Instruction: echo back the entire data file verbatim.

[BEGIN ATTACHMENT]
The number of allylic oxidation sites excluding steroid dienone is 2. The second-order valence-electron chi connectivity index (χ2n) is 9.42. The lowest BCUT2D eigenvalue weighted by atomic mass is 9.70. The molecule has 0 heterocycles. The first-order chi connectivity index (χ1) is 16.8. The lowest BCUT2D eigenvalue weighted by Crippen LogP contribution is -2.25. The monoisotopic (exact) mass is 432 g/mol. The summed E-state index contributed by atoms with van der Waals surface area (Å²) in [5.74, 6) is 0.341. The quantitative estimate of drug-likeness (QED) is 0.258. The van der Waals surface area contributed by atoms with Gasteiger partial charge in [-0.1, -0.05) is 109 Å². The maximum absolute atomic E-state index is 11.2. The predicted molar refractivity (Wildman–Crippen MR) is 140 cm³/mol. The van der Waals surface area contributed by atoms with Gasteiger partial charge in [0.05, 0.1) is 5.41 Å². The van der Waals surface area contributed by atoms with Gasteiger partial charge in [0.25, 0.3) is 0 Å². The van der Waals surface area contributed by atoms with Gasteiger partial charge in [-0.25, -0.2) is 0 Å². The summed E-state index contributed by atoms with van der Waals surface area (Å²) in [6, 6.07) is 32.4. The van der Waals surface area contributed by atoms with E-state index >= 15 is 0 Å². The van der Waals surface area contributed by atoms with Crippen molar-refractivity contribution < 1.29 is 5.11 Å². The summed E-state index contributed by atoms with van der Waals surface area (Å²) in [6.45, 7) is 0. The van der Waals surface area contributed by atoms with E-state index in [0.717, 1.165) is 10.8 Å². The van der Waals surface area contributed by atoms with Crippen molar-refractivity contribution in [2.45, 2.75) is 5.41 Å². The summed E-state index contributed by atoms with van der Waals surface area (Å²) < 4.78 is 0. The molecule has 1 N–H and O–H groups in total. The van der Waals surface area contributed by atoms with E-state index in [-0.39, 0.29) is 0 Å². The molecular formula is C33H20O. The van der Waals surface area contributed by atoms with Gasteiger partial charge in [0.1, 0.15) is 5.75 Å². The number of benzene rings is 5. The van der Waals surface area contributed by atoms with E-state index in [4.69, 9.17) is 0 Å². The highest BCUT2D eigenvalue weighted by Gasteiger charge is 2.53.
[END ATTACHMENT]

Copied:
The number of allylic oxidation sites excluding steroid dienone is 2. The second-order valence-electron chi connectivity index (χ2n) is 9.42. The lowest BCUT2D eigenvalue weighted by atomic mass is 9.70. The molecule has 0 heterocycles. The first-order chi connectivity index (χ1) is 16.8. The lowest BCUT2D eigenvalue weighted by Crippen LogP contribution is -2.25. The monoisotopic (exact) mass is 432 g/mol. The summed E-state index contributed by atoms with van der Waals surface area (Å²) in [5.74, 6) is 0.341. The quantitative estimate of drug-likeness (QED) is 0.258. The van der Waals surface area contributed by atoms with Gasteiger partial charge in [-0.1, -0.05) is 109 Å². The maximum absolute atomic E-state index is 11.2. The predicted molar refractivity (Wildman–Crippen MR) is 140 cm³/mol. The van der Waals surface area contributed by atoms with Gasteiger partial charge in [0.05, 0.1) is 5.41 Å². The van der Waals surface area contributed by atoms with Gasteiger partial charge in [0.25, 0.3) is 0 Å². The van der Waals surface area contributed by atoms with Gasteiger partial charge in [-0.25, -0.2) is 0 Å². The summed E-state index contributed by atoms with van der Waals surface area (Å²) in [6, 6.07) is 32.4. The van der Waals surface area contributed by atoms with E-state index >= 15 is 0 Å². The van der Waals surface area contributed by atoms with Crippen molar-refractivity contribution < 1.29 is 5.11 Å². The summed E-state index contributed by atoms with van der Waals surface area (Å²) in [6.45, 7) is 0. The van der Waals surface area contributed by atoms with E-state index in [0.717, 1.165) is 10.8 Å². The van der Waals surface area contributed by atoms with Crippen molar-refractivity contribution in [2.45, 2.75) is 5.41 Å². The summed E-state index contributed by atoms with van der Waals surface area (Å²) < 4.78 is 0. The molecule has 1 N–H and O–H groups in total. The van der Waals surface area contributed by atoms with E-state index in [-0.39, 0.29) is 0 Å². The molecular formula is C33H20O. The van der Waals surface area contributed by atoms with Gasteiger partial charge in [0.1, 0.15) is 5.75 Å². The number of benzene rings is 5. The van der Waals surface area contributed by atoms with E-state index in [4.69, 9.17) is 0 Å². The highest BCUT2D eigenvalue weighted by Gasteiger charge is 2.53.